EDITORIALS

Sunday Discussion: Where Have All the Indie Gems Gone?

by
September 21, 2008

gem

As I sit here, under the awning of the famous Alamo Drafthouse in Austin, Texas, I'm wondering why I haven't seen more indie gems. If you don't know what I mean by indie gems, let me give a quick explanation. I travel to film festivals all over the world all year long in search of independent films, created with budgets smaller than most college tuitions, that are phenomenal works of cinematic art. In essence, I'm looking for those movies to fall in love with, those little movies that hardly anyone knows about but are the best movies of the year. Between Sundance, SXSW, Telluride, and Toronto, I expected to find quite a few of them this year, whether they're dramas, comedies, horror, sci-fi, or otherwise. But this year I've been coming up a bit short and I don't really know why? Was it the writer's strike or was it something else?

I really don't know the answer to this question. Hell, I don't even really know how to ask this question. Maybe I haven't gotten enough sleep and should be asking myself whether I need more? Maybe I just haven't enjoyed too many of this year's movies when others have love them? Either way, I know there are gems out there, I just need to find them. There are a couple of big exceptions, and when I mention these, I mean that they really stood out: Danny Boyle's Slumdog Millionaire, Kim Ji-woon's The Good, The Bad, and The Weird, Darren Aronofsky's The Wrestler, Rian Johnson's The Brothers Bloom, and most recently, Tomas Alfredson's Let the Right One In. But there are so many films, like J.T. Petty's The Burrowers or Derick Martini's Lymelife or Brian Goodman's What Doesn't Kill You, that I felt should have been gems, but weren't. They just fell a bit short and I can't exactly figure out why.

I guess one of the reasons why I'm bringing this up today is because I don't think I've come across this year's Juno or Fido. Unfortunately my favorite films from Sundance, specifically The Wackness and Baghead, got destroyed by Sony Pictures Classics during their theatrical exhibition. And my other Sundance favorites, including The Escapist, Hell Ride, American Teen, and Assassination of a High School President, have either not even been released or got buried during the summer season. So maybe my complaint is actually with the the distributors and the state of independent cinema. I fall in love with these movies and try so hard to promote them, but then lose all my energy when they end up buried by studios. It's not that they didn't connect with audiences, it's that they didn't have a chance to begin with!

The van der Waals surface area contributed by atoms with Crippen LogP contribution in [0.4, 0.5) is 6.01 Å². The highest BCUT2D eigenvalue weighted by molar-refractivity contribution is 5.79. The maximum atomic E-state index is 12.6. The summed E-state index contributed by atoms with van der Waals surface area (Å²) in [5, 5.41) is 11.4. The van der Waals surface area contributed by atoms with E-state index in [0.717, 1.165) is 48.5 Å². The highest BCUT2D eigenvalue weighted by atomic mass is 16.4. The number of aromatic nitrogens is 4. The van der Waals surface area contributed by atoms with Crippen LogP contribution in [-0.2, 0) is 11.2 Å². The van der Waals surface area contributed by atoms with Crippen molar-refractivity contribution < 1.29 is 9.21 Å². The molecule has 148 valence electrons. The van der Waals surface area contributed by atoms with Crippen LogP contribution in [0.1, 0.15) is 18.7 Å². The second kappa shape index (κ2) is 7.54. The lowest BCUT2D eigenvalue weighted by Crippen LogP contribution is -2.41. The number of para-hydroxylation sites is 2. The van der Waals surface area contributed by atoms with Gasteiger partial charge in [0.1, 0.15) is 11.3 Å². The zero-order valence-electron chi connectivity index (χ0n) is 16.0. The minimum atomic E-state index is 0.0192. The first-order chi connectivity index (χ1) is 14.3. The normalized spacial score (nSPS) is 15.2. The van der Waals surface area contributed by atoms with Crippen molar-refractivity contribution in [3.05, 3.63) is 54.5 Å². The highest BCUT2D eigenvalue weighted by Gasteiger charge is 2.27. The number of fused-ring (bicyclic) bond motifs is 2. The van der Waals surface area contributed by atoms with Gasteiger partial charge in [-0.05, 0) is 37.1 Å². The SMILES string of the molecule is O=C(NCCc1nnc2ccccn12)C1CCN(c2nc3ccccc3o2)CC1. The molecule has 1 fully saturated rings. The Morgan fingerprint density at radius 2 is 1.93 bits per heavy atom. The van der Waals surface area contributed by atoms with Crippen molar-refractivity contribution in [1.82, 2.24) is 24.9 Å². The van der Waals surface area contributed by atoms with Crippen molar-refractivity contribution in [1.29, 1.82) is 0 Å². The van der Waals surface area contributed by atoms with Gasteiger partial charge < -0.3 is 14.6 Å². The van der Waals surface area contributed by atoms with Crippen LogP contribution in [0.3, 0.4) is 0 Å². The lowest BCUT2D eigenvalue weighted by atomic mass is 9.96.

Maybe Darren Aronofsky already figured this out. In our interview with the filmmaker, he mentioned that the independent cinema system is cyclical. "The economy's in a tough place and there's not a lot of free money right now. So it's really, really hard to make film, especially original film, especially risk-taking film. But it's going to come back, it has to, because people just get bored and they want to see something new and something different." I see so many mediocre films at festivals all year long that I eventually get burned out. At this point in time, I'm tired of the typical drama, I need something more. I already hate lavish period pieces (like The Duchess), that seem to have found a place at film festivals. Hopefully when our economy gets back to normal (if ever), we'll start to see more original indie films again.